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Georg Philipp TELEMANN (1681-1767)
Six Concertos for Two Flutes with bassoon, strings and continuo (1712-1721): in A major TWV 53:A1; in E minor TWV 52:e2; in D major TWV 53:D1; in A minor TWV 53:a1; in G major TWV 53:G1; in B minor TWV 53:h1
John Solum and Richard Wyton (flutes)
Hanoverian Ensemble
rec. Mary Anna Fox Martel Recital Hall, Vassar College, Poughkeepsie, New York, August 2004. DDD
MSR CLASSICS MS 1113 [64:45]

Telemann was a prolific composer who wrote a large number of concertos for individual instruments and for various interesting combinations of them. It is therefore not surprising that some of these have yet to find their way onto disc – the six concertos for two flutes given here are billed as world premières. It is not known precisely when they were written but in the booklet Stephen Zohn implies that they probably derived from his period in Frankfurt (1712-1721). He also suggests that a comment made by Telemann relating to "concertos that smell of France" could be applicable to these works. The original instrumentation included an accompanying mandora – a six stringed bass lute – an instrument Telemann himself played. That part is here given on the bassoon, which seems to have been regarded as a legitimate alternative at the time.

All six concertos are in four movements with a slow-fast-slow-fast pattern. The initial slow movements are not mere introductions and tend to be as long as the other movements. Playing on period instruments and following contemporary practice of a single stringed instrument per part, the flutes of John Solum and Richard Wyton and the US-based Hanoverian Ensemble make a good case for resurrecting them. They create an intimate atmosphere and some of the faster music is attractive. Overall, however, I do not feel these are among Telemann’s most inventive works although their merits become more evident with repeated listening. I have no complaints about the recorded sound and the documentation is satisfactory apart from the use of rather small print for listing the tracks and very small print for the recording details and engineering credits.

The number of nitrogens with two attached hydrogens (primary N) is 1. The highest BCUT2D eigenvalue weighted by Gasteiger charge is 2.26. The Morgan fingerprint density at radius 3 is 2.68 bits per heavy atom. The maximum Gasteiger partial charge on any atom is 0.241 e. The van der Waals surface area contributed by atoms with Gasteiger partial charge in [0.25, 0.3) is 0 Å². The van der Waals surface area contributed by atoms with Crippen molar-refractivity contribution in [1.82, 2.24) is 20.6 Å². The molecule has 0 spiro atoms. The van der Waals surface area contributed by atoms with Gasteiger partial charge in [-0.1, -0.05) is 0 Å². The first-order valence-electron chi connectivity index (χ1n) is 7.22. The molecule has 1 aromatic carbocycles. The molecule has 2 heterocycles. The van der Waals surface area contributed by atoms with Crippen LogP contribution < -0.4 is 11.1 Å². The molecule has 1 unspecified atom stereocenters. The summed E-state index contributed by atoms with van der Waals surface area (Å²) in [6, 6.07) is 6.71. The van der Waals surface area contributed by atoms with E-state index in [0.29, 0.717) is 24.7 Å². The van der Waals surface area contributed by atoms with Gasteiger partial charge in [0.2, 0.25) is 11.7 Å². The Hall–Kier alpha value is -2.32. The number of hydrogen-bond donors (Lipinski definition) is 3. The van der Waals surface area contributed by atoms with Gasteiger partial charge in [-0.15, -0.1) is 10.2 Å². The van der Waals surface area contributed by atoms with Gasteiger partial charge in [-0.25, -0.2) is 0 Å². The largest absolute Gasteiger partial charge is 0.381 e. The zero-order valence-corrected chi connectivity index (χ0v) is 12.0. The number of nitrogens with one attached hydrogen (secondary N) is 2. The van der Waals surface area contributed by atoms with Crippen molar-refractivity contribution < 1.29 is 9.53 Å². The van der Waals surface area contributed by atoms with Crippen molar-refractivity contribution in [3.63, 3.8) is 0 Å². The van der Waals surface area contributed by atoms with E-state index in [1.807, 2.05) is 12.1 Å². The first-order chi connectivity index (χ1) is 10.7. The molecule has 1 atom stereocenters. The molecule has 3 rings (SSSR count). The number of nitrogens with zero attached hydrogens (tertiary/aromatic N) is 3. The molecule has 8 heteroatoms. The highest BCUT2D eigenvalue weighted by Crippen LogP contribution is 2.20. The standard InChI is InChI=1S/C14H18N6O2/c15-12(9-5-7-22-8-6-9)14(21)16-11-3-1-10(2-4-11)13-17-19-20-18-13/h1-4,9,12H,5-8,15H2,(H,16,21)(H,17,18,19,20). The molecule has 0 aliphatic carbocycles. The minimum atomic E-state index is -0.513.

By way of an aside, I wasn’t previously aware of the TWV numbering system for Telemann’s works. Assuming they are given correctly in the booklet and back-liner of this disc, I find it surprising that TWV 53:A1 and TWV 53:a1 should be used to designate different concertos. Some of these systems seem to be unnecessarily confusing compared to, say, Deutsch’s Schubert catalogue.

This disc is probably not the place to start collecting Telemann concertos. For that I suggest you try the oboe concertos played by Sarah Francis on Regis. Nevertheless, lovers of the baroque flute and "Telemaniacs" will wish to investigate these well-played world premières.

Patrick C Waller

 

 



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